Weekly Outlook: July 16 - 20
Investors will be looking ahead to Federal Reserve Chairman Jerome Powell’s testimony on the economy and monetary policy to a Senate committee on Tuesday.
Powell will likely face questions on a wide range of economic issues, including the potential effect of the Trump administration’s trade policy on the economy.
Markets will be eyeing the outcome of a meeting between U.S. President Donald Trump and his Russian counterpart Vladimir Putin on Monday amid heightened geopolitical tensions.
Investors will also get updates on U.S. retail sales, housing data and industrial production.
The dollar dipped against a currency basket on Friday, pulling away from two week highs, but still notched up a weekly gain and prospects for a stronger dollar remain intact for now.
The U.S. dollar index, which measures the greenback’s strength against a basket of six major currencies, was down 0.14% at 92.44 in late trade, after hitting a high of 95.00, the most since June 29. For the week, the index rose 0.71%.
Demand for the dollar has been underpinned as recent economic data indicated that the Federal Reserve is likely to remain on track to raise interest rates twice more this year.
The U.S. currency has also been boosted as rising trade tensions fueled safe haven demand for the dollar and acted as a drag on other currencies.
The Trump administration said last week that it plans to impose 10% tariffs on an additional $200 billion in Chinese imports.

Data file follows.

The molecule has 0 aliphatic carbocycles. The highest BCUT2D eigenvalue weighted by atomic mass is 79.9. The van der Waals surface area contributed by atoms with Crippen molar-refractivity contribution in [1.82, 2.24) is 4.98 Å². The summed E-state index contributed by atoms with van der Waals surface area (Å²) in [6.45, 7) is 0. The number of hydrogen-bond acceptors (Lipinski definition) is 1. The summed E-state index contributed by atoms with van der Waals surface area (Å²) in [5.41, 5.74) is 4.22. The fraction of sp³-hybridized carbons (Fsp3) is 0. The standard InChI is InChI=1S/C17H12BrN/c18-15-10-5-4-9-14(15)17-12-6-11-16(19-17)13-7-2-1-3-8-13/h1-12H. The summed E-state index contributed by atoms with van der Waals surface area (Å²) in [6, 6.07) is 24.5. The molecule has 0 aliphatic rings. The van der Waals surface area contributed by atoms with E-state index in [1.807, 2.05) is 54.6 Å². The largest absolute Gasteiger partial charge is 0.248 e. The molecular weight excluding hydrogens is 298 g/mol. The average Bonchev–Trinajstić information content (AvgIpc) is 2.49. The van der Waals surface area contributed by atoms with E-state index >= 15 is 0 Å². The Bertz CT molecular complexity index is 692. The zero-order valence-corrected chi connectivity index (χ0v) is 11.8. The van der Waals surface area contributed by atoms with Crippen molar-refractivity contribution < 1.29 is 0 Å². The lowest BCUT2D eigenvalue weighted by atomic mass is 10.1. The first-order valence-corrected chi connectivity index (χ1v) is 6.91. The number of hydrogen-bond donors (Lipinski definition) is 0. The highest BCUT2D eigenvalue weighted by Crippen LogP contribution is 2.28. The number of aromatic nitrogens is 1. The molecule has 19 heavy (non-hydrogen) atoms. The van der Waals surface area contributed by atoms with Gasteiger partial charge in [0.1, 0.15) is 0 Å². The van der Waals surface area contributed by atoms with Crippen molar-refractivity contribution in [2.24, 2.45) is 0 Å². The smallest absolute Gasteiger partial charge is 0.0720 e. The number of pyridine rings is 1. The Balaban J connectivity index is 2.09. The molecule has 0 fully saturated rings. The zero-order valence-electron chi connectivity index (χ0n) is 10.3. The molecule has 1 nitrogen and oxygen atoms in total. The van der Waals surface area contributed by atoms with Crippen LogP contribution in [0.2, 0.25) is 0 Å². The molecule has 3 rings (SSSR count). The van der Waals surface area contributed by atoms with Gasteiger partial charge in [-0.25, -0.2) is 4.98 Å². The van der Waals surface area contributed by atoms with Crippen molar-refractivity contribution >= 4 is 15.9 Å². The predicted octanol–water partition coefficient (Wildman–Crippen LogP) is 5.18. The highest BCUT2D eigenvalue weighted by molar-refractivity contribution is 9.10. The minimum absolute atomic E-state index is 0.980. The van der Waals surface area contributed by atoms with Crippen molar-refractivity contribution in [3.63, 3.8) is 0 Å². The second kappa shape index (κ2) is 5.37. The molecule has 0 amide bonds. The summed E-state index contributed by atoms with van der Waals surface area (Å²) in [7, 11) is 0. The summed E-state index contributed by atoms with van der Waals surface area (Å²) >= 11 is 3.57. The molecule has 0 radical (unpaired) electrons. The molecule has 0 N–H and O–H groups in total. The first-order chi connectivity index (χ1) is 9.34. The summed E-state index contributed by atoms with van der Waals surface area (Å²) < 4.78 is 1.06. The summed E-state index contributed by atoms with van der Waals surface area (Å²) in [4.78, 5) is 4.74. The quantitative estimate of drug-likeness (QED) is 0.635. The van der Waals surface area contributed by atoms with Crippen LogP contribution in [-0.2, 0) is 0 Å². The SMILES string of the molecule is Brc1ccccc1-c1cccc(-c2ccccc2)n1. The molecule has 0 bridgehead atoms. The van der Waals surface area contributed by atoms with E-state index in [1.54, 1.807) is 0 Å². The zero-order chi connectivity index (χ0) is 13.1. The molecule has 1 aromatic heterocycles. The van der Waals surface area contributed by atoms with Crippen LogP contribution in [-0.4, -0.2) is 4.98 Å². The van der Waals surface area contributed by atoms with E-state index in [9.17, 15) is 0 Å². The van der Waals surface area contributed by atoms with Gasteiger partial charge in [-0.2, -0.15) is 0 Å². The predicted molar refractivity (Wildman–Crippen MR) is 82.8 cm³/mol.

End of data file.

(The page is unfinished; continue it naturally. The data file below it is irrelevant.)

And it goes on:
The dollar eased from six-month highs against the yen on Friday, with USD/JPY dipping 0.12% to 112.38, off an earlier high of 112.79. For the week the paid climbed 1.76%.
The euro edged higher against the dollar in late trade, with EUR/USD rising 0.13% to 1.1686, up from an earlier two-week low of 1.1613. For the week the euro lost 0.52% against the dollar.
Sterling also pushed higher late Friday, with GBP/USD gaining 0.23% to trade at 1.3235. Despite Friday’s modest gains the pound still end the week down 0.44%.
Ahead of the coming week, Investing.com has compiled a list of significant events likely to affect the markets.
Monday, July 16
Financial markets in Japan will be closed for a holiday.
China is to release data on second quarter growth, fixed asset investment and industrial production.
Canada is to report on foreign securities purchases.
The U.S. is to publish retail sales figures and a report on manufacturing activity in the New York region.
Tuesday, July 17
New Zealand is to release data on consumer price inflation.
The Reserve Bank of Australia is to publish the minutes of its latest policy setting meeting.
Bank of England Governor Mark Carney is to speak and the UK is to publish its latest employment report.
Canada is to report on manufacturing sales.
The U.S. is to publish data on industrial production.
Later in the day, Fed Chair Powell is to testify on the monetary policy report before the Senate Banking Committee, in Washington.
Wednesday, July 18
The UK is to publish its latest inflation report.
The euro zone is to release revised inflation figures.
The U.S. is to publish report on building permits and housing starts. Meanwhile, Fed Chairman Jerome Powell is to testify on the monetary policy report for a second day Washington.
Thursday, July 19
Australia is to publish its latest employment report.
The UK is to release data on retail sales.
The U.S. is to publish reports on jobless claims and manufacturing activity in the Philadelphia region.
Friday, July 20
The UK is to report on public sector borrowing.
Finance ministers from the G20 group of nations are to hold the first day of a summit meeting in Buenos Aires.
Canada is to round up the week with data on retail sales and inflation.